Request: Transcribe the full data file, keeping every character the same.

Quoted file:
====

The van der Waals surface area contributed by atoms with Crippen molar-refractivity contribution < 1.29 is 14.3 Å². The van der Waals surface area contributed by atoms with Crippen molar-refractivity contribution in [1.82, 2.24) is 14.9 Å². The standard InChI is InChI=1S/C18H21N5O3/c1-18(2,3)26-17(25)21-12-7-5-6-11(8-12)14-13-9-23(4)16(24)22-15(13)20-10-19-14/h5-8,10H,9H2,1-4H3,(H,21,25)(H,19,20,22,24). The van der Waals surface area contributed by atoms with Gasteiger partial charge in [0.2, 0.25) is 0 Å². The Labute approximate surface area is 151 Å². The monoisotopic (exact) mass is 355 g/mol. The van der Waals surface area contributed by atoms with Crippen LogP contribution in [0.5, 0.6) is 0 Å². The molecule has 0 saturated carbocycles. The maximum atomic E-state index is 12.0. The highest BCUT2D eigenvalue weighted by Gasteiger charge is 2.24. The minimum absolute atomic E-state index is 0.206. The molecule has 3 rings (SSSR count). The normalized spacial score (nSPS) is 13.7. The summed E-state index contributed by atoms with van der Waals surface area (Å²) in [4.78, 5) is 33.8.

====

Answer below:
The van der Waals surface area contributed by atoms with Crippen molar-refractivity contribution < 1.29 is 14.3 Å². The van der Waals surface area contributed by atoms with Crippen molar-refractivity contribution in [1.82, 2.24) is 14.9 Å². The standard InChI is InChI=1S/C18H21N5O3/c1-18(2,3)26-17(25)21-12-7-5-6-11(8-12)14-13-9-23(4)16(24)22-15(13)20-10-19-14/h5-8,10H,9H2,1-4H3,(H,21,25)(H,19,20,22,24). The van der Waals surface area contributed by atoms with Gasteiger partial charge in [0.2, 0.25) is 0 Å². The Labute approximate surface area is 151 Å². The monoisotopic (exact) mass is 355 g/mol. The van der Waals surface area contributed by atoms with Crippen LogP contribution in [0.5, 0.6) is 0 Å². The molecule has 0 saturated carbocycles. The maximum atomic E-state index is 12.0. The highest BCUT2D eigenvalue weighted by Gasteiger charge is 2.24. The minimum absolute atomic E-state index is 0.206. The molecule has 3 rings (SSSR count). The normalized spacial score (nSPS) is 13.7. The summed E-state index contributed by atoms with van der Waals surface area (Å²) in [4.78, 5) is 33.8.